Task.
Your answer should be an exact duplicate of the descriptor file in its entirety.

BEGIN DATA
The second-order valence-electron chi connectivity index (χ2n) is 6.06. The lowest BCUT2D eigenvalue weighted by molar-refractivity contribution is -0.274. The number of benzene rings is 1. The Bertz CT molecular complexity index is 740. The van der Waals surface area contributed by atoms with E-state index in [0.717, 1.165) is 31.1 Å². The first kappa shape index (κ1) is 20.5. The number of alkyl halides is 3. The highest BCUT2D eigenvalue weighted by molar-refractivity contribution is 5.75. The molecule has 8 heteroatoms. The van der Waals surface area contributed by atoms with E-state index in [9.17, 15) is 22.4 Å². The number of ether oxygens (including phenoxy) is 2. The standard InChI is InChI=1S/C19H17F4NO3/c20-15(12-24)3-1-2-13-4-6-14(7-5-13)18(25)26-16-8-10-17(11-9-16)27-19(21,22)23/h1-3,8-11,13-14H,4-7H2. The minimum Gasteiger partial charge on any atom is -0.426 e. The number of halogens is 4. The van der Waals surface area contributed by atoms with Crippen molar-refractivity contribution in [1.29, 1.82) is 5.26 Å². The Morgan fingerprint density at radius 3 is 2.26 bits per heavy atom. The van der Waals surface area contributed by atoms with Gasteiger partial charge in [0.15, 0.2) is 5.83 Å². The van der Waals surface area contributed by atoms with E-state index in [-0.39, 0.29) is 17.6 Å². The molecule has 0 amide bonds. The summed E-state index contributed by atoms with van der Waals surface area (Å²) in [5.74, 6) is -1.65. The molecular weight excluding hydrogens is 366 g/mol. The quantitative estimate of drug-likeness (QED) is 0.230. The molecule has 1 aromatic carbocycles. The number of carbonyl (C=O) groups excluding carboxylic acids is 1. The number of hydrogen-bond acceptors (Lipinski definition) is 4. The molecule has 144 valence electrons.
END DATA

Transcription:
The second-order valence-electron chi connectivity index (χ2n) is 6.06. The lowest BCUT2D eigenvalue weighted by molar-refractivity contribution is -0.274. The number of benzene rings is 1. The Bertz CT molecular complexity index is 740. The van der Waals surface area contributed by atoms with E-state index in [0.717, 1.165) is 31.1 Å². The first kappa shape index (κ1) is 20.5. The number of alkyl halides is 3. The highest BCUT2D eigenvalue weighted by molar-refractivity contribution is 5.75. The molecule has 8 heteroatoms. The van der Waals surface area contributed by atoms with E-state index in [9.17, 15) is 22.4 Å². The number of ether oxygens (including phenoxy) is 2. The standard InChI is InChI=1S/C19H17F4NO3/c20-15(12-24)3-1-2-13-4-6-14(7-5-13)18(25)26-16-8-10-17(11-9-16)27-19(21,22)23/h1-3,8-11,13-14H,4-7H2. The minimum Gasteiger partial charge on any atom is -0.426 e. The number of halogens is 4. The van der Waals surface area contributed by atoms with Crippen molar-refractivity contribution in [1.29, 1.82) is 5.26 Å². The Morgan fingerprint density at radius 3 is 2.26 bits per heavy atom. The van der Waals surface area contributed by atoms with Gasteiger partial charge in [0.15, 0.2) is 5.83 Å². The van der Waals surface area contributed by atoms with E-state index in [-0.39, 0.29) is 17.6 Å². The molecule has 0 amide bonds. The summed E-state index contributed by atoms with van der Waals surface area (Å²) in [5.74, 6) is -1.65. The molecular weight excluding hydrogens is 366 g/mol. The quantitative estimate of drug-likeness (QED) is 0.230. The molecule has 1 aromatic carbocycles. The number of carbonyl (C=O) groups excluding carboxylic acids is 1. The number of hydrogen-bond acceptors (Lipinski definition) is 4. The molecule has 144 valence electrons.